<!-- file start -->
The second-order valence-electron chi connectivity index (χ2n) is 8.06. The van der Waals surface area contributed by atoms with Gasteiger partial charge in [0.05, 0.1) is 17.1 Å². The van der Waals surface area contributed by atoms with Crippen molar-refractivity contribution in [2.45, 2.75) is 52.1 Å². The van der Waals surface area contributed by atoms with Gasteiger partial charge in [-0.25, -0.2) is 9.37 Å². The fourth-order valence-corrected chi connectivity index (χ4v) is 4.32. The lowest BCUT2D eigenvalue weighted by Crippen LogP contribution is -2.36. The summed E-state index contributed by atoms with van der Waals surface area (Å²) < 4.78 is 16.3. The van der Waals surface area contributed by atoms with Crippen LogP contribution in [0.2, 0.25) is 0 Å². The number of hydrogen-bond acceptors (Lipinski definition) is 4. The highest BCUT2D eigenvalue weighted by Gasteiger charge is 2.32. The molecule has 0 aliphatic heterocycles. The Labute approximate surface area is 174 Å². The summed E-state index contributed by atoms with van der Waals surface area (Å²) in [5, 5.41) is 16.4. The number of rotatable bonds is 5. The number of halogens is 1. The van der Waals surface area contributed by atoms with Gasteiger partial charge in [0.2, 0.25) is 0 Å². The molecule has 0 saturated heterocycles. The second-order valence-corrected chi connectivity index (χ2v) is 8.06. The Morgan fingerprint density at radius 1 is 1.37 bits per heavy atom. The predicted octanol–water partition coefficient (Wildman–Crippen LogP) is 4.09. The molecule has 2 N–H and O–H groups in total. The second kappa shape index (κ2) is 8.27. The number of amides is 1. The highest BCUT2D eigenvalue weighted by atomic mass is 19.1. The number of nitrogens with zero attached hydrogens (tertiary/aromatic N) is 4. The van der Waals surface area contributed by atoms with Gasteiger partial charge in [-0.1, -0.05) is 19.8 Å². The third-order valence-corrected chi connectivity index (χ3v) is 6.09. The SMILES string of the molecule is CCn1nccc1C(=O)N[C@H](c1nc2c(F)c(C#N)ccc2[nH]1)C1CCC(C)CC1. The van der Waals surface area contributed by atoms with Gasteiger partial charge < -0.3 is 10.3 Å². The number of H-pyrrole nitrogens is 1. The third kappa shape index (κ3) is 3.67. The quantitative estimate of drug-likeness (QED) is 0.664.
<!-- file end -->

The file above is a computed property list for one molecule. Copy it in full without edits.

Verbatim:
The second-order valence-electron chi connectivity index (χ2n) is 8.06. The van der Waals surface area contributed by atoms with Gasteiger partial charge in [0.05, 0.1) is 17.1 Å². The van der Waals surface area contributed by atoms with Crippen molar-refractivity contribution in [2.45, 2.75) is 52.1 Å². The van der Waals surface area contributed by atoms with Gasteiger partial charge in [-0.25, -0.2) is 9.37 Å². The fourth-order valence-corrected chi connectivity index (χ4v) is 4.32. The lowest BCUT2D eigenvalue weighted by Crippen LogP contribution is -2.36. The summed E-state index contributed by atoms with van der Waals surface area (Å²) < 4.78 is 16.3. The van der Waals surface area contributed by atoms with Crippen LogP contribution in [0.2, 0.25) is 0 Å². The number of hydrogen-bond acceptors (Lipinski definition) is 4. The highest BCUT2D eigenvalue weighted by Gasteiger charge is 2.32. The molecule has 0 aliphatic heterocycles. The Labute approximate surface area is 174 Å². The summed E-state index contributed by atoms with van der Waals surface area (Å²) in [5, 5.41) is 16.4. The number of rotatable bonds is 5. The number of halogens is 1. The van der Waals surface area contributed by atoms with Gasteiger partial charge in [0.2, 0.25) is 0 Å². The molecule has 0 saturated heterocycles. The second-order valence-corrected chi connectivity index (χ2v) is 8.06. The Morgan fingerprint density at radius 1 is 1.37 bits per heavy atom. The predicted octanol–water partition coefficient (Wildman–Crippen LogP) is 4.09. The molecule has 2 N–H and O–H groups in total. The second kappa shape index (κ2) is 8.27. The number of amides is 1. The highest BCUT2D eigenvalue weighted by atomic mass is 19.1. The number of nitrogens with zero attached hydrogens (tertiary/aromatic N) is 4. The van der Waals surface area contributed by atoms with Gasteiger partial charge in [-0.1, -0.05) is 19.8 Å². The third-order valence-corrected chi connectivity index (χ3v) is 6.09. The SMILES string of the molecule is CCn1nccc1C(=O)N[C@H](c1nc2c(F)c(C#N)ccc2[nH]1)C1CCC(C)CC1. The van der Waals surface area contributed by atoms with Gasteiger partial charge < -0.3 is 10.3 Å². The number of H-pyrrole nitrogens is 1. The third kappa shape index (κ3) is 3.67. The quantitative estimate of drug-likeness (QED) is 0.664.